\frac{x_\mathrm{Q}-x_\mathrm{P}}
{\pi g_\mathrm{A} r_\mathrm{P}r_\mathrm{Q}}
\end{equation}
where $r(x)$ is the radius of the dendritic section at position
$x$, and the value stated in (\ref{car1}) is that for the
piecewise tapered dendritic segment with radius given by
(\ref{car2}). If $V_\mathrm{L}$ and $V_\mathrm{Q}$ are the
respective potentials at the endpoints $x_\mathrm{P}$ and
$x_\mathrm{Q}$ of the segment $\mathcal{C}$ then, in the absence
of transmembrane current across the segment, the currents
$I_\mathrm{PQ}$ appearing in Figure \ref{2d} is determined by
Ohm's law and has value
\begin{equation}\label{car4}
I_\mathrm{PQ} = \ds\frac{(V_\mathrm{P}-V_\mathrm{Q})}
{R_\mathrm{PQ}} = \frac{\pi g_\mathrm{A}r_\mathrm{P}r_\mathrm{Q}}
{x_\mathrm{Q}-x_\mathrm{P}}\;\big(V_\mathrm{P}-V_\mathrm{Q}\big)\,.
\end{equation}
The dependence of $V_\mathrm{P}$ and $V_\mathrm{Q}$ on time $t$
has been suppressed in equation (\ref{car4}) for representational
simplicity, but is will be understood henceforth that all
potentials at segment endpoints are functions of time although the
dependence on $t$ is not made explicit. Most importantly, the
calculation which leads to expressions (\ref{car1}) and
(\ref{car4}) for the compartment resistance and axial current also
implies that the potential distribution within the segment is
\begin{equation}\label{tc1}
V(x,t) = V_\mathrm{P}-I_\mathrm{PQ}\,\int^x_{x_\mathrm{P}}
\;\frac{ds}{\pi g_\mathrm{A}\,r^2(s)}\,,\qquad
x\in\mathcal{C}\,.
\end{equation}
For a dendritic section that is uniformly tapered this
distribution is
\begin{equation}\label{tc2}
V(x,t) = \frac{V_\mathrm{P}\,r_\mathrm{P}\,(x_\mathrm{Q}-x)+
V_\mathrm{Q}\,r_\mathrm{Q}(x-x_\mathrm{P})}{r(x)\,
(x_\mathrm{Q}-x_\mathrm{P})}\,,\qquad x\in\mathcal{C}\,.
\end{equation}
Furthermore, the average potential of the compartment as measured
in terms of the charge carrying capacity of its membrane is
defined by
\begin{equation}\label{tc3}
V_\mathcal{C}=\frac{\ds\int_\mathcal{C}\,r(x)V(x,t)\,dx}
{\ds\int_\mathcal{C}\,r(x)\,dx}=
\frac{V_\mathrm{P}\,r_\mathrm{P}+V_\mathrm{Q}\,r_\mathrm{Q}}
{r_\mathrm{P}+r_\mathrm{Q}}\,.
\end{equation}
Both the traditional and generalised compartmental models are
based on Kirchhoff's current law which asserts that $I_\mathrm{LC}
= I^{(m)}_\mathrm{C}+I_\mathrm{CR}$. Thus
\begin{equation}\label{car5}
\frac{V_\mathrm{L}}{R_\mathrm{LC}}
-\Big(\,\frac{V_\mathrm{C}}{R_\mathrm{LC}}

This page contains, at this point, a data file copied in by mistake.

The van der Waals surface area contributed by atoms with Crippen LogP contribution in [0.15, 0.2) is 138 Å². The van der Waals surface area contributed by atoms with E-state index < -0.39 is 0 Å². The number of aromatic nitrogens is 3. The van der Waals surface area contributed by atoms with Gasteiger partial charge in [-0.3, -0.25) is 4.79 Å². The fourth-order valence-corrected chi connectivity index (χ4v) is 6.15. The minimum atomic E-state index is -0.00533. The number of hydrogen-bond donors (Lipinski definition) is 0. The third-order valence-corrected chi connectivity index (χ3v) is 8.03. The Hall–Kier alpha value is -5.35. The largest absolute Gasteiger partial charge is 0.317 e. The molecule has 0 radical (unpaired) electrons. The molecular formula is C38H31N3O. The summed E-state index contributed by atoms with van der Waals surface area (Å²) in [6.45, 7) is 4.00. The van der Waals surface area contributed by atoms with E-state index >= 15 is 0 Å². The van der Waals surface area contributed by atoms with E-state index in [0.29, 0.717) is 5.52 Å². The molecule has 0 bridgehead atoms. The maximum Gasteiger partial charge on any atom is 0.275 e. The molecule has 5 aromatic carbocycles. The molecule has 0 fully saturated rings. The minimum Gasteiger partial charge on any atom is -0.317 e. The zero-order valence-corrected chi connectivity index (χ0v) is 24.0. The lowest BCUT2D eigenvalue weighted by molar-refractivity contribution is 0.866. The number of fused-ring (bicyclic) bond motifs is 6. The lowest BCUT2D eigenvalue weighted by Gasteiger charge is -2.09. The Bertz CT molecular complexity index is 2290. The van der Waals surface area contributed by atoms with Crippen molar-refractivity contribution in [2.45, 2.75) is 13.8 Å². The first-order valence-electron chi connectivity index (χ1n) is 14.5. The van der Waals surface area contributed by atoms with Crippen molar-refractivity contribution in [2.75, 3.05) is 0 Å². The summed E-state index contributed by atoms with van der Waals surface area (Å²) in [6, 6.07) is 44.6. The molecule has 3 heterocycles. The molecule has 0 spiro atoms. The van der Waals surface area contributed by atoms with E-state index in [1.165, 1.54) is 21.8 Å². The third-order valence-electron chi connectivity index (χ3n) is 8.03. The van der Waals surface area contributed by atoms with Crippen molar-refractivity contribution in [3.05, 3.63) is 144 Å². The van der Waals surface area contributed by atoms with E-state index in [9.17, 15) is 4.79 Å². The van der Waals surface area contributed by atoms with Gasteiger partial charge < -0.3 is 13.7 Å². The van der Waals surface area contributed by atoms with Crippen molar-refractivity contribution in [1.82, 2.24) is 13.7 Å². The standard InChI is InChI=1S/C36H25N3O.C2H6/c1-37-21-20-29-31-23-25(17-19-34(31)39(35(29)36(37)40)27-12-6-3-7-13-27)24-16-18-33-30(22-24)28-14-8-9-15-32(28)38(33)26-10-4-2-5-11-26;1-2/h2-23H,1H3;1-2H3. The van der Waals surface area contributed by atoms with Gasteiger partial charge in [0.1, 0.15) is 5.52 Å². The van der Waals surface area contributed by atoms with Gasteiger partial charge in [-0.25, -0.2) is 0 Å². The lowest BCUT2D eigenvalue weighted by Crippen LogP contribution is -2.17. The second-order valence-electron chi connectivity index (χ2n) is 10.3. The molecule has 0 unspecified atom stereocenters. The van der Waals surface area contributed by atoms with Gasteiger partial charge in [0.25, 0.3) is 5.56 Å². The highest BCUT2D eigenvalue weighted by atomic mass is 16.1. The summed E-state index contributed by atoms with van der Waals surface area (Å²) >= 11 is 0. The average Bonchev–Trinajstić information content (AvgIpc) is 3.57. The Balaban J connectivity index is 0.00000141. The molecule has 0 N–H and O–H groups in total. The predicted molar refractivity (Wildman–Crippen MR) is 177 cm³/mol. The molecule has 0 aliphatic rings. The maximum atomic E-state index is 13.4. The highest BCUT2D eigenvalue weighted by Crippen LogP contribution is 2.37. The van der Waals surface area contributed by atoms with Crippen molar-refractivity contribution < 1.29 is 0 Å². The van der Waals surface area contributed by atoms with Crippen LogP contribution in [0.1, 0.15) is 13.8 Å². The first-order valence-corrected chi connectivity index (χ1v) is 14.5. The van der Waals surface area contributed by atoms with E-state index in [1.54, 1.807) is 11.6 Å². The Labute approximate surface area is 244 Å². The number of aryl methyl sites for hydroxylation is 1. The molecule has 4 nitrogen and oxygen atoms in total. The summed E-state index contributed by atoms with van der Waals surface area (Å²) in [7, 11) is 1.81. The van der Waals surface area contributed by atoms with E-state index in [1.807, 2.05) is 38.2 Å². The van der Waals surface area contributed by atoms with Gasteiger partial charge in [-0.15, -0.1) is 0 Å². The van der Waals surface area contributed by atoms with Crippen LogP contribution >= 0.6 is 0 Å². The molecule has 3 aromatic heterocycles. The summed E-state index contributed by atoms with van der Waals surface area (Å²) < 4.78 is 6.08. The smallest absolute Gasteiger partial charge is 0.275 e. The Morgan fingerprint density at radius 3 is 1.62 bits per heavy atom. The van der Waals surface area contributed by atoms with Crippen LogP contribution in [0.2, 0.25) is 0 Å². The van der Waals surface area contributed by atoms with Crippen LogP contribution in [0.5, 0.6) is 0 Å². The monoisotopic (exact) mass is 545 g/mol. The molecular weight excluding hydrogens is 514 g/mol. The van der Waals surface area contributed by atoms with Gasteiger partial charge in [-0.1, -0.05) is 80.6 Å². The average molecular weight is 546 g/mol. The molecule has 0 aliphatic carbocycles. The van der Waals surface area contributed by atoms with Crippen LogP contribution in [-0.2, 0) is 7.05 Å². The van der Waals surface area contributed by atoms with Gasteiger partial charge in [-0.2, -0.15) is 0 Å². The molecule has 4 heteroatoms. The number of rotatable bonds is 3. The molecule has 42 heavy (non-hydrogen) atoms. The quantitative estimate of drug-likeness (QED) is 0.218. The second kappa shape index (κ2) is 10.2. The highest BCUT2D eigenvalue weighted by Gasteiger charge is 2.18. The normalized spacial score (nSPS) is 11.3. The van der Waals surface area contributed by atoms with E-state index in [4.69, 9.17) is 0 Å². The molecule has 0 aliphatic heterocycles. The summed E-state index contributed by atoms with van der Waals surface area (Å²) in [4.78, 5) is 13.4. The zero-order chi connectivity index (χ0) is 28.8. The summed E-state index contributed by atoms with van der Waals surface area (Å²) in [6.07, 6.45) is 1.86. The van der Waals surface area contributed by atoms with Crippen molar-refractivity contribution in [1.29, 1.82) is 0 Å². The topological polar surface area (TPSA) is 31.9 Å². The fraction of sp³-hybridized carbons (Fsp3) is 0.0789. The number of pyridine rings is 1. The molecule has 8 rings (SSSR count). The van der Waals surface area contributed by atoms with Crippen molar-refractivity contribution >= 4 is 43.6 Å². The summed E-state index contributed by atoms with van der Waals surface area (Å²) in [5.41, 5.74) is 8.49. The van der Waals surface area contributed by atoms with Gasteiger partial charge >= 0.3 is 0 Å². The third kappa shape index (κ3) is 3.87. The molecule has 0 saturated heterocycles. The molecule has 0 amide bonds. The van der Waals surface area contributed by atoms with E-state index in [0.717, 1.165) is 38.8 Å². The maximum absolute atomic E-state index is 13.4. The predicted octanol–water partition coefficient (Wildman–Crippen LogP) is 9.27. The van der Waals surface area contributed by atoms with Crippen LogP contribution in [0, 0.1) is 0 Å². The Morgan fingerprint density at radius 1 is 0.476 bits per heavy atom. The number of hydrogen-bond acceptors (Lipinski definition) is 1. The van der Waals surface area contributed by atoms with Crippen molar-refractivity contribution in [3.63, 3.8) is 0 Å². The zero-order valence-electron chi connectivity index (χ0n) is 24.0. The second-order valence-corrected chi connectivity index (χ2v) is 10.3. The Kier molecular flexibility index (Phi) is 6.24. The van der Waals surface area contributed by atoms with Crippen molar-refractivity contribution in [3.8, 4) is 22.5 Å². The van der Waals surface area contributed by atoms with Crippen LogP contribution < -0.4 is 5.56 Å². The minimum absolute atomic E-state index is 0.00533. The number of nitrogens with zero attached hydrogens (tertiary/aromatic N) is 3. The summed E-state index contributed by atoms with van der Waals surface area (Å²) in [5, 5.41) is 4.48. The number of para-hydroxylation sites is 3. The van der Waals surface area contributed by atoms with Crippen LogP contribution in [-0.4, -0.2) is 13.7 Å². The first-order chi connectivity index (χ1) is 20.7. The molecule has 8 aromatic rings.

+\frac{V_\mathrm{C}}{R_\mathrm{CR}}\,\Big)
+\frac{V_\mathrm{R}}{R_\mathrm{CR}}
=I^{(m)}_\mathrm{C}\,,
\end{equation}
or in terms of the dendritic radii,
\begin{equation}\label{car6}
\Big(\frac{\pi g_\mathrm{A}r_\mathrm{L}r_\mathrm{C}}
{x_\mathrm{C}-x_\mathrm{L}}\Big)\;V_\mathrm{L}
-\Big(\frac{\pi g_\mathrm{A}r_\mathrm{L}r_\mathrm{C}}
{x_\mathrm{C}-x_\mathrm{L}}
+\frac{\pi g_\mathrm{A}r_\mathrm{C}r_\mathrm{R}}
{x_\mathrm{R}-x_\mathrm{C}}\Big)\;V_\mathrm{C}
+\Big(\frac{\pi g_\mathrm{A}r_\mathrm{C}r_\mathrm{R}}
{x_\mathrm{R}-x_\mathrm{C}}\Big)\;V_\mathrm{R}=I^{(m)}_\mathrm{C}\,.
\end{equation}
\subsection{Specification of transmembrane current}
The current crossing the membrane of the dendritic segment in
Figure \ref{2d} has general expression
\begin{equation}\label{tc0}
\begin{array}{rcl}
I^{(m)} & = & \ds 2\pi c_\mathrm{M}\,\frac{d}{dt}\,
\int_\mathcal{C}\, r(x)\,V(x,t)\,dx
+2\pi\int_\mathcal{C}\, r(x)J_\mathrm{IVDC}(V(x,t))\,dx\\[12pt]
&&\quad\ds+\;\sum_\mathcal{C}\,J_\mathrm{SYN}(V(x,t))
+\sum_\mathcal{C}\,I_\mathrm{EX}(x,t)
\end{array}
\end{equation}
where $c_\mathrm{M}$ ($\mu$F/cm$^2$) is the specific capacitance
(assumed constant) of the segment membrane, $V(x,t)$ is the
membrane potential of the dendritic section at time $t$ (ms) and
distance $x$ from its somal end, $J_\mathrm{IVDC}(x,t)$ is the
density of transmembrane current ($\mu$A/cm$^2$) due to intrinsic
voltage-dependent channel activity, $J_\mathrm{SYN}(x,t)$ is the
linear density of synaptic current ($\mu$A/cm) due to synaptic
activity falling on the segment and $I_\mathrm{EX}(x,t)$ is the
linear density of exogenous current ($\mu$A/cm). The difference
between the traditional and generalised compartmental models lies
in the mathematical representation of $I^{(m)}$.
\section{The traditional compartmental model}
In the traditional compartmental model, the compartment is assumed
to be iso-potential with membrane potential $V_\mathcal{C}$, the
average potential of the compartment. With this assumption, the
transmembrane current in the traditional compartmental model
simplifies to
\begin{equation}\label{tc00}
I^{(m)} = \pi\big(x_\mathrm{Q}-x_\mathrm{P}\big)
\big(r_\mathrm{P}+r_\mathrm{Q}\big)\,\Big[\,c_\mathrm{M}\,
\frac{dV_\mathcal{C}}{dt}\,+J_\mathrm{IVDC}(V_\mathrm{C})\,\Big]
+\sum_\mathcal{C}\,J_\mathrm{SYN}(V_\mathrm{C})
+\sum_\mathcal{C}\,I_\mathrm{EX}(x,t)\,.
\end{equation}
For segments constructed from piecewise tapered elements,
the values of these integrals are given in equations (\ref{dc1}).
\subsection{The model differential equations}
To make explicit the essential features of the mathematical
problem that must be solved when using the traditional
compartmental model to describe neuronal behaviour, it is
necessary to state how intrinsic voltage-dependent current and
synaptic current are to be modelled. The most common description
of intrinsic voltage-dependent current is due to Hodgkin and
Huxley (\cite{Hodgkin52}) and assumes that the contribution to
transmembrane current density from ionic channels of species
$\alpha$ is $J_\mathrm{IVDC}=g_\alpha(V)(V-E_\alpha)$ where
$E_\alpha$ is the reversal potential for the species $\alpha$. The
conductance $g_\alpha$ is defined in terms of auxiliary variables
which themselves satisfy differential equations with coefficients
that are dependent on the local membrane potential. It is in this
sense that the conductance $g_\alpha(V)$ is dependent on the